It’s difficult to define what the cause of a dual diagnosis could be, but there are some common factors that could influence a mental health problem or addiction. If you consistently abuse alcohol or drugs, your symptoms could mimic a mental health problem such as psychosis which is frequently linked with marijuana.

It’s also possible for a person’s genetic makeup to make it more likely that they’ll develop an addiction to drugs or alcohol or a mental health problem. Exposure to substance abuse at an early age could also make you more prone to substance abuse if it what’s you’ve perceived to be the norm.


Dual Diagnosis Symptoms and Treatment Options

A dual diagnosis is more common than most people realise, this is because of how strongly substance abuse is linked to mental health. If you’re unsure as to whether you or a loved one could be suffering from a dual diagnosis, there are some signs and symptoms to look out for.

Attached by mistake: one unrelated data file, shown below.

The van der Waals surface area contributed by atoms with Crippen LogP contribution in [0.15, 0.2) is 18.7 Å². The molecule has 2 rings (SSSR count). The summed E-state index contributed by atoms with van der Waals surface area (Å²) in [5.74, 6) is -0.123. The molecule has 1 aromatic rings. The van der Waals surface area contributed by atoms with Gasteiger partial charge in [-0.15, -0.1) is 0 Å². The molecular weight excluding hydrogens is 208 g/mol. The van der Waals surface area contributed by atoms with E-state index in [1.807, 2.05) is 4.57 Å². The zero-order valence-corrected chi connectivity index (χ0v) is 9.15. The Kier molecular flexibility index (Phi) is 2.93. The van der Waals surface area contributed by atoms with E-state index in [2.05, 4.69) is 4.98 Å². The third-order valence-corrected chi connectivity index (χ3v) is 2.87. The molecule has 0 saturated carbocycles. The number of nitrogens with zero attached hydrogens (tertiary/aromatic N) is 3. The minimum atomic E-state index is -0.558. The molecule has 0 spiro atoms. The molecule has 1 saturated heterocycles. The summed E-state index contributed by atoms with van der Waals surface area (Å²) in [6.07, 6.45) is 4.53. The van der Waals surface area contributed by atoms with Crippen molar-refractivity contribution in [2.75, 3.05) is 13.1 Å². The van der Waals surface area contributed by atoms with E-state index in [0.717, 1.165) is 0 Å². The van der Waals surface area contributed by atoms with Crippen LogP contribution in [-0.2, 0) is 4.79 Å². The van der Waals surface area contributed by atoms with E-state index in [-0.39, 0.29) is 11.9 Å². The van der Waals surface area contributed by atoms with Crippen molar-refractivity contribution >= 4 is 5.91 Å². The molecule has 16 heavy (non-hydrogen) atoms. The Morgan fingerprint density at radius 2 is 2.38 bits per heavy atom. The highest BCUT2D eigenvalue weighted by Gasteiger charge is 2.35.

These include difficulty managing daily tasks, issues managing finances, poor performance at work or school, sudden changes in general behaviour, neglecting health and hygiene, refusal to seek or comply with treatment, avoiding events or social activities that you once enjoyed, mentions of suicidal thoughts, and delusional thinking.

No matter how mild or severe your dual diagnosis may be, it’s crucial that seek out professional addiction and mental health treatment. Many people who are suffering from substance abuse or mental health problems, can often be in denial about their condition. It’s difficult for some people to admit how dependent they are on alcohol or drugs or how much their mental health problems impact their life.

Of course, the symptoms of mental health conditions can be quite scary so it can only feel natural to try to ignore these and hope they’ll go away on their own which isn’t the case. There’s also still a stigma attached to substance abuse and mental health issues which could lead people to think it’s a weakness, so they avoid opening up about it.